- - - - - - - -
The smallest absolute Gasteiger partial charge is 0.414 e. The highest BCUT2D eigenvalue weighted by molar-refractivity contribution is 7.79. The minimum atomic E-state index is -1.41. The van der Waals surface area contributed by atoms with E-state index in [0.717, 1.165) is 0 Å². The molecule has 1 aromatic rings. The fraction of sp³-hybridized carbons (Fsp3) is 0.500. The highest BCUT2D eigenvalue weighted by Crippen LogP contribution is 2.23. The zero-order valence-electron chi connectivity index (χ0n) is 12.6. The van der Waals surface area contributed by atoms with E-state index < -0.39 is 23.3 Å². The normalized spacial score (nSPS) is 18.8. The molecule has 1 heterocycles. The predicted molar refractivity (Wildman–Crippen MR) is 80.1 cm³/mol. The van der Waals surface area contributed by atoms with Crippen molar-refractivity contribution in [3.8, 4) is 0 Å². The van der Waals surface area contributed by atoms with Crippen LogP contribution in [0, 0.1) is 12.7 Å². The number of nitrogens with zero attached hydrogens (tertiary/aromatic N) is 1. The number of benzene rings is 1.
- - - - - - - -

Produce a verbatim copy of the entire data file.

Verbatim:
The smallest absolute Gasteiger partial charge is 0.414 e. The highest BCUT2D eigenvalue weighted by molar-refractivity contribution is 7.79. The minimum atomic E-state index is -1.41. The van der Waals surface area contributed by atoms with E-state index in [0.717, 1.165) is 0 Å². The molecule has 1 aromatic rings. The fraction of sp³-hybridized carbons (Fsp3) is 0.500. The highest BCUT2D eigenvalue weighted by Crippen LogP contribution is 2.23. The zero-order valence-electron chi connectivity index (χ0n) is 12.6. The van der Waals surface area contributed by atoms with E-state index < -0.39 is 23.3 Å². The normalized spacial score (nSPS) is 18.8. The molecule has 1 heterocycles. The predicted molar refractivity (Wildman–Crippen MR) is 80.1 cm³/mol. The van der Waals surface area contributed by atoms with Crippen molar-refractivity contribution in [3.8, 4) is 0 Å². The van der Waals surface area contributed by atoms with Crippen LogP contribution in [0, 0.1) is 12.7 Å². The number of nitrogens with zero attached hydrogens (tertiary/aromatic N) is 1. The number of benzene rings is 1.